Standen, Vivien G.; Calogero M. Santoro; Bernardo Arriaza; John Verano; Susana Monsalve; Drew Coleman; Daniela Valenzuela and Pablo A. Marquet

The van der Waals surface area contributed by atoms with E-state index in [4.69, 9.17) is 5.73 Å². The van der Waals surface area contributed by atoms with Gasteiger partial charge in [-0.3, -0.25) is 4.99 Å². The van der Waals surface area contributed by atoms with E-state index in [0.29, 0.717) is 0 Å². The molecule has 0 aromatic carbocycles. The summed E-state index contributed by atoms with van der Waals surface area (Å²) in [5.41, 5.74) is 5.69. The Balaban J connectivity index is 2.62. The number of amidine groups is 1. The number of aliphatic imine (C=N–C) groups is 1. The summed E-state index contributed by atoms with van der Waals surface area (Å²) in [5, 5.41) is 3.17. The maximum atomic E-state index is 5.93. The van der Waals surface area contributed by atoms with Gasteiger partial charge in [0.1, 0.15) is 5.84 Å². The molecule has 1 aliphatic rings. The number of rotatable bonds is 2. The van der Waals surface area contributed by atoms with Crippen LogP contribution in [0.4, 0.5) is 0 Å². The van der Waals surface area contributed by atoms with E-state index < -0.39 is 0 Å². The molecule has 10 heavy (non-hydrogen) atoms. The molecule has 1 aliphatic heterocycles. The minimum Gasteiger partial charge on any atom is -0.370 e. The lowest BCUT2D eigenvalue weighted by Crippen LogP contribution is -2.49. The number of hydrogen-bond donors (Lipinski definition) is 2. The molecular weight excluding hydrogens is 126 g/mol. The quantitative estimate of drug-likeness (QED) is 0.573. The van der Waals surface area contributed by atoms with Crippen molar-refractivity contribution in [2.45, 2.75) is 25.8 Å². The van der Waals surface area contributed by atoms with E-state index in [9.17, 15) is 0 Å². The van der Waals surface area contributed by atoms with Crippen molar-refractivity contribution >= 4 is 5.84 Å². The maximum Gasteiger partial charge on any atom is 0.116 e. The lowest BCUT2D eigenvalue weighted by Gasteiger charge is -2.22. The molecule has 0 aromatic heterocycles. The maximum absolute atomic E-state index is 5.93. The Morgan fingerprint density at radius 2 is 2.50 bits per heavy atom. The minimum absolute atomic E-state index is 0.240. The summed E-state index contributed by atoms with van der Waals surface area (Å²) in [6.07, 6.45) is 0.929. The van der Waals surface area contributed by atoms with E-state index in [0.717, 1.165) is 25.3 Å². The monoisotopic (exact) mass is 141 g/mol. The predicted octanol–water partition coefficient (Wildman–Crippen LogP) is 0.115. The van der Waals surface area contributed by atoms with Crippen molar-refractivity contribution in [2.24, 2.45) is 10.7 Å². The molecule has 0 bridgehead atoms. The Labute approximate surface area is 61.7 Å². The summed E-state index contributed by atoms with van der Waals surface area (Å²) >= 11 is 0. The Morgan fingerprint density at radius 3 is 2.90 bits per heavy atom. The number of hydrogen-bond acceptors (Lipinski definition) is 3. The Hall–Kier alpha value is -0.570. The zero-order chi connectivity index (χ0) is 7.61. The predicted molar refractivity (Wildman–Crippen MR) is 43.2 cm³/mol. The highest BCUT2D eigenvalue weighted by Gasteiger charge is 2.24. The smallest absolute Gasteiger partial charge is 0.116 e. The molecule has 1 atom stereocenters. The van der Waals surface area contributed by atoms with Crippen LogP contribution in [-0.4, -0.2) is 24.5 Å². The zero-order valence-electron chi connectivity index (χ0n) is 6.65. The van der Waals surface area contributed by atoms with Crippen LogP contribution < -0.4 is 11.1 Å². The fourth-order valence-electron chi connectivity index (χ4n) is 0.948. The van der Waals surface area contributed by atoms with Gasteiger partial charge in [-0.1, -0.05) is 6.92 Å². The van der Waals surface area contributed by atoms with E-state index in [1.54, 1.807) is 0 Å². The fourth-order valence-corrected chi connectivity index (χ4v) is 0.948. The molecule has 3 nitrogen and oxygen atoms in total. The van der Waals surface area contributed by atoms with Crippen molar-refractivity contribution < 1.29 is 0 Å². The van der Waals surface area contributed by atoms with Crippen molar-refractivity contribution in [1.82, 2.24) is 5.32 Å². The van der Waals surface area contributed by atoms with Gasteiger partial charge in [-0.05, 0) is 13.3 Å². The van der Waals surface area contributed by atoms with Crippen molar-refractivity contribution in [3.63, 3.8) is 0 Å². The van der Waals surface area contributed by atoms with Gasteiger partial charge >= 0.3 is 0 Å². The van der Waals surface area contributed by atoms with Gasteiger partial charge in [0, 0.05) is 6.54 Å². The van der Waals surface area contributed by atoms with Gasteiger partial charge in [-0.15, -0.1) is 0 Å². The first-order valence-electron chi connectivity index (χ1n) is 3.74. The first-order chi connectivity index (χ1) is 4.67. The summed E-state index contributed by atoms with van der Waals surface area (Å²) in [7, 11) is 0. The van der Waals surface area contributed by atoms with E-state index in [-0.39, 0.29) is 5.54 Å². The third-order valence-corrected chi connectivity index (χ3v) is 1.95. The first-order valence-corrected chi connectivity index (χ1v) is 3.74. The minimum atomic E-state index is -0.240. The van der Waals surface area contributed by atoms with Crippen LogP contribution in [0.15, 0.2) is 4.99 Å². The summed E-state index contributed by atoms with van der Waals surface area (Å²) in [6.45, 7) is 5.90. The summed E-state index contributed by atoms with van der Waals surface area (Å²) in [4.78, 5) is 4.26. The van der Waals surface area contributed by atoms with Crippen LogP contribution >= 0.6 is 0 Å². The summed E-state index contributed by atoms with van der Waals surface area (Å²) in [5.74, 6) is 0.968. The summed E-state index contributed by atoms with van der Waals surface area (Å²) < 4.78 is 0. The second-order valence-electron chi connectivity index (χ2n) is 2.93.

The Neolithic or Formative Period in the New World drastically transformed the mode of production in human societies with the domestication of plants and animals. It impacted the way of life and social relations among individuals in permanent farming villages. Moreover, the emergence of elites and social inequality fostered interpersonal and inter-and intra-group violence associated with the defense of resources, socio-economic investments, and other cultural concerns. This study evaluated violence among the first horticulturalists in the Atacama Desert in northern Chile during the Neolithic transition between 1000 BCE - 600 CE. Furthermore, it analyzed trauma caused by interpersonal violence using a sample of 194 individuals. Strontium isotopic composition was examined to determine whether violence was local or among foreign parties. Settlement patterns, weapons, and rock art also were evaluated to assess expressions of violence. Skeletal and soft tissues presented the most direct evidence for violence. About 21% (n = 40) of adult individuals, particularly men, showed trauma compatible with interpersonal violence, with 50% (n = 20) of trauma appearing fatal. The findings suggested that violence was between local groups and that social and ecological constraints likely triggered violence within local communities.